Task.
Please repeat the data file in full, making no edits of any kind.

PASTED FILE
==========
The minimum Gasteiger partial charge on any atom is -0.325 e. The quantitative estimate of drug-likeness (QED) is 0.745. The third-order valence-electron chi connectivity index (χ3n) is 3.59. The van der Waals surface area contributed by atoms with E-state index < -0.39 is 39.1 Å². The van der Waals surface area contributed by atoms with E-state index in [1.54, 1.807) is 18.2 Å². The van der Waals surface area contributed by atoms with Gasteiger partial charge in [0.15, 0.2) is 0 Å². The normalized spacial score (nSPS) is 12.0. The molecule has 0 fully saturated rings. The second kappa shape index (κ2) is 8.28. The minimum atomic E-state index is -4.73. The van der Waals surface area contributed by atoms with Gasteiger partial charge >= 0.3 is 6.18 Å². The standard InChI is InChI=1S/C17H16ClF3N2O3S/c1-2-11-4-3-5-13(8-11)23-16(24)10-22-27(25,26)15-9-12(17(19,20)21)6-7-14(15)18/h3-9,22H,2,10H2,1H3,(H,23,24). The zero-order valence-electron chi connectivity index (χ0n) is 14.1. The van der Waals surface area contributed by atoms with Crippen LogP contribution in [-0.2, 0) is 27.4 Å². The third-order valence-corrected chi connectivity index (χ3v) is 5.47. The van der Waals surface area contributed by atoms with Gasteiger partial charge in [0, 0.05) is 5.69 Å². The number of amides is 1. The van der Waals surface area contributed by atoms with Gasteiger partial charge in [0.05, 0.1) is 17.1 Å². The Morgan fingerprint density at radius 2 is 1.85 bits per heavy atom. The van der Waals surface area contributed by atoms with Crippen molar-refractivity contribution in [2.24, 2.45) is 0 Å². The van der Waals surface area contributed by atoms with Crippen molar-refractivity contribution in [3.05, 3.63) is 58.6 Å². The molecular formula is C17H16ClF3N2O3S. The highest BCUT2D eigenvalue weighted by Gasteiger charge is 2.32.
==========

The minimum Gasteiger partial charge on any atom is -0.325 e. The quantitative estimate of drug-likeness (QED) is 0.745. The third-order valence-electron chi connectivity index (χ3n) is 3.59. The van der Waals surface area contributed by atoms with E-state index < -0.39 is 39.1 Å². The van der Waals surface area contributed by atoms with E-state index in [1.54, 1.807) is 18.2 Å². The van der Waals surface area contributed by atoms with Gasteiger partial charge in [0.15, 0.2) is 0 Å². The normalized spacial score (nSPS) is 12.0. The molecule has 0 fully saturated rings. The second kappa shape index (κ2) is 8.28. The minimum atomic E-state index is -4.73. The van der Waals surface area contributed by atoms with Gasteiger partial charge >= 0.3 is 6.18 Å². The standard InChI is InChI=1S/C17H16ClF3N2O3S/c1-2-11-4-3-5-13(8-11)23-16(24)10-22-27(25,26)15-9-12(17(19,20)21)6-7-14(15)18/h3-9,22H,2,10H2,1H3,(H,23,24). The zero-order valence-electron chi connectivity index (χ0n) is 14.1. The van der Waals surface area contributed by atoms with Crippen LogP contribution in [-0.2, 0) is 27.4 Å². The third-order valence-corrected chi connectivity index (χ3v) is 5.47. The van der Waals surface area contributed by atoms with Gasteiger partial charge in [0, 0.05) is 5.69 Å². The number of amides is 1. The van der Waals surface area contributed by atoms with Gasteiger partial charge in [0.05, 0.1) is 17.1 Å². The Morgan fingerprint density at radius 2 is 1.85 bits per heavy atom. The van der Waals surface area contributed by atoms with Crippen molar-refractivity contribution in [2.24, 2.45) is 0 Å². The van der Waals surface area contributed by atoms with Crippen molar-refractivity contribution in [3.05, 3.63) is 58.6 Å². The molecular formula is C17H16ClF3N2O3S. The highest BCUT2D eigenvalue weighted by Gasteiger charge is 2.32.